Michael Barbosa, who was born in Bermuda in 1976 to non-Bermudan parents, lost his bid before London’s Privy Council to be classed as a ‘belonger’ under Bermuda’s Constitution. As a result, he is denied various rights which are available to other people who were born in Bermuda.
Mr Barbosa, who has British Overseas Territory citizenship by reason of his birth in Bermuda, lived in the Azores between 1992 and 2003 but otherwise has lived all his life in Bermuda. He obtained a work permit on his return to Bermuda and was granted indefinite leave to remain in 2013. In 2007, he married his wife, who was born in the Philippines, and who became a naturalised British Overseas Territory citizen in 2014. He initiated proceedings in 2015 when he and his wife sought to adopt his wife’s niece from the Philippines, but were prevented from doing so as they were not classed as residents of Bermuda for the purposes of the Adoption of Children Act 2006.
Mr Barbosa would not have encountered this difficulty had he been able to apply for Bermuda status or a permanent resident’s certificate, but due to his circumstances he was ineligible to do so. The existing pathways to Bermuda status are very limited. In particular, there is currently no right to apply for status purely on the basis of long-term residency in Bermuda, unless domiciled on the island before 1956. If he had been successful, Mr Barbosa’s case would have cleared the way for other British Overseas Territory citizens in a similar position to him (estimated at around 300) to apply for Bermuda status, giving them permanent rights to reside and work on the island.
In his claim he argued that his inability to seek Bermuda status was contrary to his constitutional rights. Bermuda’s Constitution prohibits both restrictions on the right to reside in Bermuda as well as discrimination due to place of origin, except in relation to persons who do not ‘belong’ to Bermuda.
The Constitution contains a list of several categories of people who are deemed to belong to Bermuda. This case essentially came down to the narrow question of whether this list is exhaustive. Mr Barbosa did not come within one of the defined categories but he argued that people like him, who were born in Bermuda and had lived there for many years, can also belong to Bermuda under the common law. His argument was initially accepted by the Supreme Court in 2016. However, the Court of Appeal overturned the decision later that year. He then appealed to the Privy Council, which heard the case in June 2019.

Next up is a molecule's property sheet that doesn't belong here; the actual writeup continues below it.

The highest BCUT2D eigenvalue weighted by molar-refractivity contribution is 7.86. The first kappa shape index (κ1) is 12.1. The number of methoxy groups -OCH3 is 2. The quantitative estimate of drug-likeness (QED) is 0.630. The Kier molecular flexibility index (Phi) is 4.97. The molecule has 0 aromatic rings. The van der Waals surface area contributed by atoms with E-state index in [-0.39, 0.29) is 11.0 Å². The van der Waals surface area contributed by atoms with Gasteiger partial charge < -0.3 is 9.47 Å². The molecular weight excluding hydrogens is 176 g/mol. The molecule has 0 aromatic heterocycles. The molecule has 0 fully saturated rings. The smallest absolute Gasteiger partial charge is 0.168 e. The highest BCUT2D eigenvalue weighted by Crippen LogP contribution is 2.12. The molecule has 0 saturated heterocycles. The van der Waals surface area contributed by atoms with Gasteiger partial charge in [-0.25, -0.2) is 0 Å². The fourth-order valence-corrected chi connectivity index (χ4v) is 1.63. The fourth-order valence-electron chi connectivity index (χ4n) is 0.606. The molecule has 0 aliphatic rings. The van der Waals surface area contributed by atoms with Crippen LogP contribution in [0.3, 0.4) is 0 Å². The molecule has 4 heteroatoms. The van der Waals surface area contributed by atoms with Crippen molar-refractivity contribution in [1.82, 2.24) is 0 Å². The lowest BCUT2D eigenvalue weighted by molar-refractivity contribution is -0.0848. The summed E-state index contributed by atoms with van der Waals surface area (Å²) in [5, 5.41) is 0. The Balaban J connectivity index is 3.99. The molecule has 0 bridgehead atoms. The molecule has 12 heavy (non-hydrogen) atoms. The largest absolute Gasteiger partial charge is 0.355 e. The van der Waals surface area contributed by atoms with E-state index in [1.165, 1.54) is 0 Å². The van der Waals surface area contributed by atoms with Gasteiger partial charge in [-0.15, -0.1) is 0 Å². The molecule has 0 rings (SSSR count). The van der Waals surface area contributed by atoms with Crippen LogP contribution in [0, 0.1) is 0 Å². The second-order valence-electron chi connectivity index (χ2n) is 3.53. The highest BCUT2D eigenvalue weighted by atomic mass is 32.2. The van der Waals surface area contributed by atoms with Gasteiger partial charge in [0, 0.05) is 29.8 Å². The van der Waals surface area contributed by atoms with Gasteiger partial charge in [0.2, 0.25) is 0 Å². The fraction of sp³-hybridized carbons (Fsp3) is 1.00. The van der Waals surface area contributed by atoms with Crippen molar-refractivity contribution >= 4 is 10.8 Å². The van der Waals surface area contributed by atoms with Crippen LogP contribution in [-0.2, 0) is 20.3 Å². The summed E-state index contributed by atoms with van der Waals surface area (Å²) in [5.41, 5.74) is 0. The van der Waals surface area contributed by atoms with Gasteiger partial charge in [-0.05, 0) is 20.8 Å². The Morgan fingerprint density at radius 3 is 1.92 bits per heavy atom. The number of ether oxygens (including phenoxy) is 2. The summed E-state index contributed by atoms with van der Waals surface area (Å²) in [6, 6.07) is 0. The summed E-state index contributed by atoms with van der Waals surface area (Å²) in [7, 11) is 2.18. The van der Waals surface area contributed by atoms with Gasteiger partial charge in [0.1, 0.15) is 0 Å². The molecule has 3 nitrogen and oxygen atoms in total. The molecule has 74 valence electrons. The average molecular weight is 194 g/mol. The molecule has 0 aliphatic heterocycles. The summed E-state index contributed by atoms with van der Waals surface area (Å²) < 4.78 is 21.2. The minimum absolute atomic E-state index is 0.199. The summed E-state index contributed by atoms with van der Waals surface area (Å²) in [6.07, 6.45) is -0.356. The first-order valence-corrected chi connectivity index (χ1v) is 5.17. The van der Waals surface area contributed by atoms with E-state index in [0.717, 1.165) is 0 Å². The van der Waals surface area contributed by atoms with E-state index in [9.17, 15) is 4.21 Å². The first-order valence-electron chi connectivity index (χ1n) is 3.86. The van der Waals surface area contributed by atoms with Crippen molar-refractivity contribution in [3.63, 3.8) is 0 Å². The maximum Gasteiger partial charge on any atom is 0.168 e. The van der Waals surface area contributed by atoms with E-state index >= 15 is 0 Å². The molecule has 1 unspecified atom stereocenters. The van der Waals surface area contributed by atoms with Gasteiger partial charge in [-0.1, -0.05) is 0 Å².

In rejecting his appeal, the Privy Council confirmed that the categories of ‘belongers’ in the Constitution are closed and that Mr Barbosa does not have a common law right to belong to Bermuda. Although in the end this seemed to be a straightforward conclusion for the court to reach, the judgment nonetheless recognised the anomalies which arise as a result of the decision. Specifically, had Mr Barbosa acquired British Overseas Territory citizenship by naturalisation (as his wife had) rather than by birth, then he could have fallen within the categories in the Constitution of people who belong to Bermuda. Further, the wife of a person who belongs to Bermuda either because they possess Bermuda status or have been naturalised as a British Overseas Territory citizen, is also deemed to belong, whereas the husband of such a person (like Mr Barbosa) is not.
Some commentators have suggested that this decision has highlighted undesirable anomalies and that we may see legislative action in the coming years to correct these issues, as part of the Government’s ongoing consideration of immigration reform. Mr Barbosa’s lawyer has also indicated that he believes there are grounds to take his case to the European Court of Human Rights, so the Privy Council’s decision may not be the final word.